Sean Kendall Veterans Law Firm

Service members working on C-123 planes, post-Vietnam, were exposed to dangerous levels of dioxin, according to a new scientific report published in Environmental Research. Disturbingly, sick veterans who worked onboard the C-123’s, after the Vietnam War, have had their medical disability claims routinely rejected by the VA.

From 1962 to 1971 Agent Orange was sprayed across Vietnam from American C-123 planes. The same C-123s were then used to complete post-war cargo missions until 1982. When medical complications, often associated with exposure to Agent Orange, plagued the service personnel who had completed these post-Vietnam missions, they expressed concerns of possible toxic chemical exposure only to be refuted by the Department of Veterans Affairs (VA). The VA has stated that the amount of dried residues of chemical herbicides and dioxins present in the C-123s after the war would not have led to dangerous exposure levels.

Yet, based on the report published in Environmental Research, entitled “Post-Vietnam Military Herbicide Exposures in UC-123 Agent Orange Spray Aircraft,” researchers have concluded that the VA has been wrong to deny disability compensation benefits to service members who have worked on the C-123s after Vietnam.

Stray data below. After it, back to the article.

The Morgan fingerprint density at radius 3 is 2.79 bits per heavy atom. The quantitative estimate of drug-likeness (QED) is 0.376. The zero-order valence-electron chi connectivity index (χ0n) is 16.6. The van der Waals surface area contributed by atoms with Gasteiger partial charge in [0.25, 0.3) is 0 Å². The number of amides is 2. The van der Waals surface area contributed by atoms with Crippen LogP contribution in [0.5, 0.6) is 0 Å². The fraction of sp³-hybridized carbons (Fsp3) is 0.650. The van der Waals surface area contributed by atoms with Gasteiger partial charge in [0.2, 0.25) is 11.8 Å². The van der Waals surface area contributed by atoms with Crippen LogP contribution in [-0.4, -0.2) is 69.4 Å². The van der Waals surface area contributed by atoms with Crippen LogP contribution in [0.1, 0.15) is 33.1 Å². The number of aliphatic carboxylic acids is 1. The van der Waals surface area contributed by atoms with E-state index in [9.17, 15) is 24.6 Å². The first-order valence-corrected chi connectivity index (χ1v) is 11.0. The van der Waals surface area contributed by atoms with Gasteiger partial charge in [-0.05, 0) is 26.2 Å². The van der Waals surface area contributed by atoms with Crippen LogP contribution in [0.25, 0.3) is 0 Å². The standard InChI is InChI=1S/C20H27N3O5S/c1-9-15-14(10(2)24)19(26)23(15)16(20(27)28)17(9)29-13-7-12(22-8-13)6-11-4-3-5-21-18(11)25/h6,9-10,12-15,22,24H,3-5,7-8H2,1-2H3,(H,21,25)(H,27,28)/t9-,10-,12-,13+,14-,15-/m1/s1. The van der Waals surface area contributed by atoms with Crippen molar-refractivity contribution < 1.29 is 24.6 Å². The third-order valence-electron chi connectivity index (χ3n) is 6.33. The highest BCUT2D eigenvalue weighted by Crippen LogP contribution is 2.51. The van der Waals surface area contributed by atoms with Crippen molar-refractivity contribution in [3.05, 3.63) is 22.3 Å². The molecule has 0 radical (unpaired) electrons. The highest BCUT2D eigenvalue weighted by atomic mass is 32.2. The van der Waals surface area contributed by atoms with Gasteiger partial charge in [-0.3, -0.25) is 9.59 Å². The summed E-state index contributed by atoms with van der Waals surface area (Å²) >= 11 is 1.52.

Senior author, Jeanne Mager Stellman/PhD of Columbia University, lead a group of respected researchers to test surface-wipe samples collected from decommissioned C-123 planes. Utilizing 3 different models, it has been concluded that dioxin levels in these planes were higher than permissible exposure. Service personnel completing missions on these planes were not only exposed to dangerous levels of chemical and dioxin contamination but it is now suspected their exposure levels were even higher than those suffered by personnel serving during the Vietnam War.

Senators from the Veterans Affairs Committee, the American Legion, and other veteran support groups are heeding the results in this new report and are calling upon the VA to finally extend disability benefits to those C-123 crew members that served post-Vietnam.

If you believe you have been exposed to Agent Orange contamination and have been denied your medical disability compensation claim from the VA contact our office for advice and a possible appeal.

Toll Free: (877) 629-1712


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Robert Williams 03/01/2014 04:15 PM
I am a 100% P&T disabled veteran Our daughter now 40 has had health problems from birth. We still are pretty mush her care giver. I applied for dependents benefits and it has been over a year and I haven't heard a thing I was also awarded herbicide exposure.
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